In a 2011 collaboration, S. Michael Angel’s group at the University of South Carolina (Columbia, SC) and J. Chance Charter at the Lawrence Livermore National Laboratory (Livermore, CA) successfully demonstrated the first spatially heterodyne Raman spectrometer (SHRS).5 The initial proof-of-concept study inspired the Angel group to embark on a nearly decade-long research program, culminating in Abigail Waldron’s announcement of the first-ever monolithic SHRS (mSHRS) at the 2020 Lunar and Planetary Science Conference (held virtually).3 Figure 2 shows the mSHRS, which eliminates the need to actively align the diffraction gratings by using two custom N-BK7 spacers. The spacers’ design maintains the gratings at the exact Littrow angle, with an accuracy of one-thousandth of a degree.6 The configuration results in a lightweight (~80 g) compact footprint (roughly 3.5 × 3.5 × 2.5 cm), a mSHRS range of approximately 3500 cm-1, and a spectra resolution of 4–5 cm-1 with a 600 grooves/mm grating blazed at 500 nm.

When asked to comment on his primary motivation for developing the mSHRS, Angel stated the “monolithic construction allows for an interferometer-based spectrometer that is calibration-free and not affected by vibrations.” He later added, “there are important aspects of the spatial heterodyne interferometer approach to Raman spectroscopy that we have only just started to explore, such as one-shot hyperspectral Raman imaging,7 and the use of diffuse excitation sources (defocused lasers or maybe even LEDs).” When asked for his thoughts on biomedical applications, Angel—after cautioning that he is not an expert in the area—said, “any biomedical application that could benefit from a small, rugged, calibration-free Raman spectrometer, that can use a diffuse excitation source, represents a potential market.”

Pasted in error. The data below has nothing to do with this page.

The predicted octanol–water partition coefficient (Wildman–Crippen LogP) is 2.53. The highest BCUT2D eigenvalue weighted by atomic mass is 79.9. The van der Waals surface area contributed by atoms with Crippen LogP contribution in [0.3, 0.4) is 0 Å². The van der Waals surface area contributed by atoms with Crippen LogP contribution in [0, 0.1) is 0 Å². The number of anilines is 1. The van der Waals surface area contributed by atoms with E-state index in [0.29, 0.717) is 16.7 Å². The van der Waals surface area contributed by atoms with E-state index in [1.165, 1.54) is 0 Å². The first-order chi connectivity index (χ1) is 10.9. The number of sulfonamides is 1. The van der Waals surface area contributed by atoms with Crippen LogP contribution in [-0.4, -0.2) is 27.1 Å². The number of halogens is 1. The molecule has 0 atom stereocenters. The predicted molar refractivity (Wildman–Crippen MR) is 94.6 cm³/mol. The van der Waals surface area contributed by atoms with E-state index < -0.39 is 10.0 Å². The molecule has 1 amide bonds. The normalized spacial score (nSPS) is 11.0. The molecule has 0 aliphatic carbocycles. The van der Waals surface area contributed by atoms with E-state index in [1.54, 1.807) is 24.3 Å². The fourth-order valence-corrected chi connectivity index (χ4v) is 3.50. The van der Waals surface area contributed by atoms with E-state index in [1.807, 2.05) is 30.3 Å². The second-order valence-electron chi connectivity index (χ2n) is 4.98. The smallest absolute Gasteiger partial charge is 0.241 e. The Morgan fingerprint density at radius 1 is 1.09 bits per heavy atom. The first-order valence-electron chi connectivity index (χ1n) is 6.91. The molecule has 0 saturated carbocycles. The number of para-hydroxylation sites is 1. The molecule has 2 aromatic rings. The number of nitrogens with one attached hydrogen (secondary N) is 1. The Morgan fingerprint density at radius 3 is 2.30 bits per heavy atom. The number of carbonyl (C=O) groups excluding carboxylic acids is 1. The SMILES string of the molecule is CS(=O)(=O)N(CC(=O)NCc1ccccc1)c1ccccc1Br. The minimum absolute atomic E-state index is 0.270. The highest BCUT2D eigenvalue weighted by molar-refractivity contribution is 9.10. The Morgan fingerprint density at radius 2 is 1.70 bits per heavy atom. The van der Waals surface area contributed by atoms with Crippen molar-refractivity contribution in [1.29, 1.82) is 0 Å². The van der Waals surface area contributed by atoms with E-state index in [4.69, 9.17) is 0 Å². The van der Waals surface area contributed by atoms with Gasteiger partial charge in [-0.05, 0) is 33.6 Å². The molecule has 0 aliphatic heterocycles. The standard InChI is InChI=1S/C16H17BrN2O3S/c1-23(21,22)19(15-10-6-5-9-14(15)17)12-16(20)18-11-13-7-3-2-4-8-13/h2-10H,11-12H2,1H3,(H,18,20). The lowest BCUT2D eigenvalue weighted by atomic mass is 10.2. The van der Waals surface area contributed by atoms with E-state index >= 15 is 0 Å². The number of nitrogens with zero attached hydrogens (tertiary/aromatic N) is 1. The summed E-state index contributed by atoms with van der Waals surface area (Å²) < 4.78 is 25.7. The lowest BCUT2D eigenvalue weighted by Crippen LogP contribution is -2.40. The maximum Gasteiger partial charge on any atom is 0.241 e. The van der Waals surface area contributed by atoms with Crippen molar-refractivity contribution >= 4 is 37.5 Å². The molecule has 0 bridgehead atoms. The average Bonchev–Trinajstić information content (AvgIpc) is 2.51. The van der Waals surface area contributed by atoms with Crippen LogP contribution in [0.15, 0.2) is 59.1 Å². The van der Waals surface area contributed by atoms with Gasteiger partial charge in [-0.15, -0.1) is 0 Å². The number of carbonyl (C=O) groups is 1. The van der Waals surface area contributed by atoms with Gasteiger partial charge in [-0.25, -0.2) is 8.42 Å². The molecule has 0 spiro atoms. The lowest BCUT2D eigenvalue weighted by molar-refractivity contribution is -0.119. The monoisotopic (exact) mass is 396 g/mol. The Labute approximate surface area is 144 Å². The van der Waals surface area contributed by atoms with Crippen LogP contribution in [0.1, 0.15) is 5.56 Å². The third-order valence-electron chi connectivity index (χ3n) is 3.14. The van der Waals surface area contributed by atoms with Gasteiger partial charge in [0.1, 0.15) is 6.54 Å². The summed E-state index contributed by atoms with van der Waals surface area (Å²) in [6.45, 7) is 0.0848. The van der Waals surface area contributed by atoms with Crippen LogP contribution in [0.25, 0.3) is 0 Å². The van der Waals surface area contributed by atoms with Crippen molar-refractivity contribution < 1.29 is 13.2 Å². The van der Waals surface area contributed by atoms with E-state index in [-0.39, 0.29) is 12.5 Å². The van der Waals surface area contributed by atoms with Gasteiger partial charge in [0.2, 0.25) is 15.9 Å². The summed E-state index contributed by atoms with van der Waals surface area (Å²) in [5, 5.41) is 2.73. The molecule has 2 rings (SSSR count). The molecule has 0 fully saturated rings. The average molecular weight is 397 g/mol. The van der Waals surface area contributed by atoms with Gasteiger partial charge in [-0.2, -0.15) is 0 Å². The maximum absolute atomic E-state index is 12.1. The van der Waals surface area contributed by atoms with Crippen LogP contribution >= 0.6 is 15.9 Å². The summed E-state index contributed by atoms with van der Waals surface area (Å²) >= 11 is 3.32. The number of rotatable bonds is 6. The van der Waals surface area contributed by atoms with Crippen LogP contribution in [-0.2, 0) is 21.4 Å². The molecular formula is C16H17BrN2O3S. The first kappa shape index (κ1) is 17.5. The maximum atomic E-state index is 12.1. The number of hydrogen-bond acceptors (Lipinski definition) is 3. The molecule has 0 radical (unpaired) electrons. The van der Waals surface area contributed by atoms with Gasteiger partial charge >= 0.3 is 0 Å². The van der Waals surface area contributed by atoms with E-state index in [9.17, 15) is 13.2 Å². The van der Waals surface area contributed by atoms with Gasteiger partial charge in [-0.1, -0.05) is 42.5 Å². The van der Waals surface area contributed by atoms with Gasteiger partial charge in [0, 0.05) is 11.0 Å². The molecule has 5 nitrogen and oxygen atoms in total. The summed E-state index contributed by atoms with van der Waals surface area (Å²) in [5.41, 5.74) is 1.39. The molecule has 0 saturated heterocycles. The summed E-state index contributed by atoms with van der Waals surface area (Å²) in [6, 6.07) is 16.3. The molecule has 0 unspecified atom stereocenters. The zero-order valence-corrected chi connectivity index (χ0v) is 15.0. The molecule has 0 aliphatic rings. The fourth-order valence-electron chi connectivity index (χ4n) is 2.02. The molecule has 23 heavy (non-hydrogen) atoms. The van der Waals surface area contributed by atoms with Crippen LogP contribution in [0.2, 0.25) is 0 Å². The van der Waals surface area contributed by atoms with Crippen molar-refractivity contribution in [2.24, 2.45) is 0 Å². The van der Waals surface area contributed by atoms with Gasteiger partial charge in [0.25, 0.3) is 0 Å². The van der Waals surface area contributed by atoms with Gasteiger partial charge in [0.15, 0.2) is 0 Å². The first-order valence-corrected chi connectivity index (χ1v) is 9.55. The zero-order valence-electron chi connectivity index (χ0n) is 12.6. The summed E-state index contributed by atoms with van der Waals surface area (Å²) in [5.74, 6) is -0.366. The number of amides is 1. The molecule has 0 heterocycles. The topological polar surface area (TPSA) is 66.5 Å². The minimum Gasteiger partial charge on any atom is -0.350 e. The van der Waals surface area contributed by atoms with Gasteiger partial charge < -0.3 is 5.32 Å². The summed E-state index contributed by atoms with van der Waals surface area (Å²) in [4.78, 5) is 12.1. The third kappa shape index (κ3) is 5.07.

Looking toward the future

Over the next several years, countless unforeseen applications will benefit from using mSHS as the optical throughput advantages of mSHS and the inherent insensitivity of the spectral range and resolution on physical size become more widely understood. Angel expressed his eagerness to collaborate with others seeking to take advantage of the breakthroughs. “I look forward to working with anyone who would like to develop it further,” he said.